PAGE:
Some things belong in every tackle box


March 22, 1998|By Lonny Weaver | Lonny Weaver,SPECIAL TO THE SUN

I was rumbling around inside one of my larger tackle boxes a couple of evenings back when something made me pull my head out of it's depths and take a hard look at all the lures inside. Not counting individual plastic worms and twistertail trailers, I must admit to using but a handful of bass lures each year.

Inside this particular box (we're not even going to acknowledge the others stacked around my workshop area) are lures of different sizes, colors, shapes and materials that can be used on the surface, mid-depth or down deep. There are separate selections for big river bassing, stream bassing, reservoir bassing, bassing in Canada, bassing in the south, and of course, bass lures to toss into the local farm ponds.

Now, I'm not about to give away the seldom- and never-used contents, but maybe you can learn from my overindulgence.

I begin the list with a buzzbait, which is a modified spinnerbait that when reeled rapidly will stay on the surface. I use this lure throughout the warm months with great success on ponds, lakes and rivers for both largemouth and smallmouth bass. Put two of them in your box -- one weighing one-quarter ounce, the other one-half ounce. For colors, I lean hard toward black and chartreuse.

The first time I fished in Canada in 1971, the local I was with looked into my overly huge selection and pulled out a single shallow running Rapala. He informed me that the classic minnow fake was all I needed to tie onto my line for the duration of my weeklong visit. The lure has been my all-time top freshwater fish producer ever since.

The Rapala is a great surface plug, as well as a swimming plug. For surface work, give the rod tip short twitches, causing the lure to resemble a crippled baitfish. When used as a swimming plug, best success comes when you vary the speed of the retrieve. Put either a silver or gold one in the top tray of your tackle box.

The spinnerbait, like the Rapala, is one of the most versatile lures of all time. The smaller inline spinners weighing one-eight to one-quarter ounces are hard to resist by smallmouths. The larger, bobbypin type spinnerbaits are equally effective on largemouth bass. Stock several sizes and colors of both types in different blade sizes and shapes. The blade size and shape determines the underwater vibrations given off and how deep the lure will run.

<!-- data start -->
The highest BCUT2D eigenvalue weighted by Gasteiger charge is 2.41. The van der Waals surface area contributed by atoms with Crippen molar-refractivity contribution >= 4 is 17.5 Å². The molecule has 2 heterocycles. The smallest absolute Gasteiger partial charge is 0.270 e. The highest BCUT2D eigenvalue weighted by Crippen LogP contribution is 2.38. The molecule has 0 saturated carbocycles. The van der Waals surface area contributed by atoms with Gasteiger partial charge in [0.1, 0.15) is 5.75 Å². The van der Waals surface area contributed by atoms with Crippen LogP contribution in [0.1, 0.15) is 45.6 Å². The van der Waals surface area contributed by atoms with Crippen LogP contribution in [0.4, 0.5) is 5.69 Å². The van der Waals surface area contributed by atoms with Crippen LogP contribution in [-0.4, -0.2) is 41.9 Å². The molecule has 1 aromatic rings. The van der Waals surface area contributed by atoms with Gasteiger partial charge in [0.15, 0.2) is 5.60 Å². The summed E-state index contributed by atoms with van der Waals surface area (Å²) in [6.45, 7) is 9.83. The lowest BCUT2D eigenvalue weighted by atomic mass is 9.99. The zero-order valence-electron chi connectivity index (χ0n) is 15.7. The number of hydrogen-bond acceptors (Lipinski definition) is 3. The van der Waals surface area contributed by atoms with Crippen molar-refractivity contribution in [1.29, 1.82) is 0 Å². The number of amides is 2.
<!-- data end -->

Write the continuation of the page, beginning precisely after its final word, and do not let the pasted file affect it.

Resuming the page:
The next lure is an action-tail jig. It is, of course, a combination of a leadhead jig with a plastic twistertail attached. The pulsating curly tail draws strikes like a candy bar draws kids. Stock jig heads of different weights from 1/16 ounce up to 3/8 ounce, so that you can control the depth the lure is fished. Also, stock a variety of plastic twistertail sizes and colors.

Probably more largemouth bass have been taken on the plastic worm than all other lures combined. It can be fished on the surface, at mid-depth or crawled along on the bottom. Carry them in 4-, 6-, 8- and 9-inch lengths. Purple, blue-black, black, and green are my top producers over the years. Make sure the tail design will wiggle at the slightest twitch and bump.

My last selection is the rattling mid- to deep-depth crankbait. The lure is especially effective when fishing sharp drop-offs. A couple of years ago, I used one to boat back-to-back 5-pound largemouths and win an early spring tournament on Mattawoman Creek.

Big day

Saturday marks this year's Piney Run Reservoir Early Bird Fishing Tournament. The popular annual Carroll County

tournament offers up to $20,000 in cash prizes, including a $10,000 grand prize for a specially tagged yellow perch. Other tagged fish are worth $1,000 and $250, and boat angler prizes range from $100 to $700 each.

The cost to enter is $30 for shoreline fishing and $35 for boat anglers. Call 301-942-7205 for details.

Also, the unofficial trout season kicks off the same day as stocked ponds and streams throughout the county re-open for put-and-take angling. This is one of my personal favorite days afield. Look for me threading trout nimbles onto my hook at the Westminster Pond.

Pub Date: 3/22/98

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